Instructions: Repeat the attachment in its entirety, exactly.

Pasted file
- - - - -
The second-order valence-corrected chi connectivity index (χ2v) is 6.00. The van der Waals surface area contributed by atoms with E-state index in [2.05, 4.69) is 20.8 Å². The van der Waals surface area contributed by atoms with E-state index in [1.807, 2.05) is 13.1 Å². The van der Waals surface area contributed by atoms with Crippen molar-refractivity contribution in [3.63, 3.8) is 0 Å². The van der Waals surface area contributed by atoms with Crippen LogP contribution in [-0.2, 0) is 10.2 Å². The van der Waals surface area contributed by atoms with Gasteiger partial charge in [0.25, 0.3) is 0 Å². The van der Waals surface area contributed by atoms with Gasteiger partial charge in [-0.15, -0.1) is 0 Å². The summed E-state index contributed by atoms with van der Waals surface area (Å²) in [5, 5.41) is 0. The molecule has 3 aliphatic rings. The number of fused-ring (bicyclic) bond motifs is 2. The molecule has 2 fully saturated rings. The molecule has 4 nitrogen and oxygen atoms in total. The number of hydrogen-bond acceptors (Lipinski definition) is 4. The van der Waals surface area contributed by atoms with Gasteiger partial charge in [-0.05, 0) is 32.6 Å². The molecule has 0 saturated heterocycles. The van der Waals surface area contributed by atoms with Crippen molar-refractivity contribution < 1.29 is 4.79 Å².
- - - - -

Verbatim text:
The second-order valence-corrected chi connectivity index (χ2v) is 6.00. The van der Waals surface area contributed by atoms with E-state index in [2.05, 4.69) is 20.8 Å². The van der Waals surface area contributed by atoms with E-state index in [1.807, 2.05) is 13.1 Å². The van der Waals surface area contributed by atoms with Crippen molar-refractivity contribution in [3.63, 3.8) is 0 Å². The van der Waals surface area contributed by atoms with Crippen LogP contribution in [-0.2, 0) is 10.2 Å². The van der Waals surface area contributed by atoms with Gasteiger partial charge in [0.25, 0.3) is 0 Å². The van der Waals surface area contributed by atoms with Gasteiger partial charge in [-0.15, -0.1) is 0 Å². The summed E-state index contributed by atoms with van der Waals surface area (Å²) in [5, 5.41) is 0. The molecule has 3 aliphatic rings. The number of fused-ring (bicyclic) bond motifs is 2. The molecule has 2 fully saturated rings. The molecule has 4 nitrogen and oxygen atoms in total. The number of hydrogen-bond acceptors (Lipinski definition) is 4. The van der Waals surface area contributed by atoms with Gasteiger partial charge in [-0.05, 0) is 32.6 Å². The molecule has 0 saturated heterocycles. The van der Waals surface area contributed by atoms with Crippen molar-refractivity contribution < 1.29 is 4.79 Å².